Telexistence, best known for its futuristic telepresence anime humanoid robots, is now working on something decidely more mundane.

[ Telexistence ]

In this work, we make two contributions: (i) we perform the first benchmark comparison of existing learned control policies for agile quadrotor flight and show that training a control policy that commands body-rates and thrust results in more robust sim-to-real transfer compared to a policy that directly specifies individual rotor thrusts, (ii) we demonstrate for the first time that such a control policy trained via deep reinforcement learning can control a quadrotor in real-world experiments at speeds over 45km/h.

[ UZH RPG ]

Carmel Majidi, Sarah Bergbreiter, and Vickie Webster-Wood talk about the vision for Softbotics: to engineer machines and robots that put humans at the center and are designed for everyday life.

[ CMU ]

The Conversation (2)
Rokon Zaman21 Mar, 2022
INDV

Engineers have been after making human like or animal like robots for over a century. But upon creating sensation, why do they disappear? Where is the research challenge? Here is further to it: https://www.the-waves.org/2020/07/20/innate-abilities-stall-humanoid/

naty mag15 Mar, 2022
INDV

What if a hacker will hack it's program in future and controlled the robot? In future there's gonna be more hackers and by controlling robots they could get the entire world to be theirs.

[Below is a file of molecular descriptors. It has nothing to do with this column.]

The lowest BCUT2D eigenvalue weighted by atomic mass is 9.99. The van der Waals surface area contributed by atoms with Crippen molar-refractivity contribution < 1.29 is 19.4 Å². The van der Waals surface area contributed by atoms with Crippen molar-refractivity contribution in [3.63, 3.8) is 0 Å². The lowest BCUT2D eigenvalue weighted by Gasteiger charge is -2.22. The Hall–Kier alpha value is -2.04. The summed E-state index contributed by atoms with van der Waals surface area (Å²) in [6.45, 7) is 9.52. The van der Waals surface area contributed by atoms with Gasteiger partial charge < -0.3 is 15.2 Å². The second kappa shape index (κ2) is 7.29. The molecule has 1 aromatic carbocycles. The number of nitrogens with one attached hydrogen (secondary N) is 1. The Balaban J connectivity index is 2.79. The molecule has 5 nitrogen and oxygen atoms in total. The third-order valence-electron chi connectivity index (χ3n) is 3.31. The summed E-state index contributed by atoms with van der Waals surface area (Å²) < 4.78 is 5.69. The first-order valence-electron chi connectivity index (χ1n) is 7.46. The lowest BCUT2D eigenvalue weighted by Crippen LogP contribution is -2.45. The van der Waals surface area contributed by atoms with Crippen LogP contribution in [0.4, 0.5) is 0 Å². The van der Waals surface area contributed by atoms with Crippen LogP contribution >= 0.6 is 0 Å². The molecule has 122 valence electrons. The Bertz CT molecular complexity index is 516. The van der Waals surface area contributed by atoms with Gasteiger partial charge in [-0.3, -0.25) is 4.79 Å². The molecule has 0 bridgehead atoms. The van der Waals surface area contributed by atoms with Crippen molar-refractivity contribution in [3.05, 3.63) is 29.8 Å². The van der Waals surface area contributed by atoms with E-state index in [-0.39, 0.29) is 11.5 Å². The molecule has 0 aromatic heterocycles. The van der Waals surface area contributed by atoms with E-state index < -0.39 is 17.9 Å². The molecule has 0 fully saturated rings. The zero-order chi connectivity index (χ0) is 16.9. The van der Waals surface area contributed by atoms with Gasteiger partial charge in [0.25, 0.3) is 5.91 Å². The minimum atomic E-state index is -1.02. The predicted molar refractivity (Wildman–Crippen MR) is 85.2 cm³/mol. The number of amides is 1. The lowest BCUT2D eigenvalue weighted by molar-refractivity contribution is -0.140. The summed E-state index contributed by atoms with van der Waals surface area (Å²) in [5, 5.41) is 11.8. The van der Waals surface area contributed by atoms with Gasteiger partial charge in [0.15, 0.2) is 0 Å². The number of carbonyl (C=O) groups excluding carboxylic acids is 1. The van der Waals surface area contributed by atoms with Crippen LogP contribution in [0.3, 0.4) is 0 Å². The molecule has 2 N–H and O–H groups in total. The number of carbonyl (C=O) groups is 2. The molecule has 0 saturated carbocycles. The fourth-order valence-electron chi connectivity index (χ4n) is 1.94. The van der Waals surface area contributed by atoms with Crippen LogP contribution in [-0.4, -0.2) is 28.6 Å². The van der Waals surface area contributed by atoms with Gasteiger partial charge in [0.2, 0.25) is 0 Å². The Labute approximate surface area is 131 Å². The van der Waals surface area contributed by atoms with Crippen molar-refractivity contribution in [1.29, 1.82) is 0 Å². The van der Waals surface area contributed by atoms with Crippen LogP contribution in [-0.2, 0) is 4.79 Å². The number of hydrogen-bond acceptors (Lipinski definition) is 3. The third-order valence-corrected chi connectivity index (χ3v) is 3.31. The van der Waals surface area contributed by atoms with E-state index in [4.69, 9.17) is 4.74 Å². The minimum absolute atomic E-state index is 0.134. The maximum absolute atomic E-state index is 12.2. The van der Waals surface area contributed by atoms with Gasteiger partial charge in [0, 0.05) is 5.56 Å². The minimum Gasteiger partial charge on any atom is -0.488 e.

The Bionic-Hand Arms Race

The prosthetics industry is too focused on high-tech limbs that are complicated, costly, and often impractical

12 min read
Horizontal
A photograph of a young woman with brown eyes and neck length hair dyed rose gold sits at a white table. In one hand she holds a carbon fiber robotic arm and hand. Her other arm ends near her elbow. Her short sleeve shirt has a pattern on it of illustrated hands.

The author, Britt Young, holding her Ottobock bebionic bionic arm.

Gabriela Hasbun. Makeup: Maria Nguyen for MAC cosmetics; Hair: Joan Laqui for Living Proof
DarkGray

In Jules Verne’s 1865 novel From the Earth to the Moon, members of the fictitious Baltimore Gun Club, all disabled Civil War veterans, restlessly search for a new enemy to conquer. They had spent the war innovating new, deadlier weaponry. By the war’s end, with “not quite one arm between four persons, and exactly two legs between six,” these self-taught amputee-weaponsmiths decide to repurpose their skills toward a new projectile: a rocket ship.

The story of the Baltimore Gun Club propelling themselves to the moon is about the extraordinary masculine power of the veteran, who doesn’t simply “overcome” his disability; he derives power and ambition from it. Their “crutches, wooden legs, artificial arms, steel hooks, caoutchouc [rubber] jaws, silver craniums [and] platinum noses” don’t play leading roles in their personalities—they are merely tools on their bodies. These piecemeal men are unlikely crusaders of invention with an even more unlikely mission. And yet who better to design the next great leap in technology than men remade by technology themselves?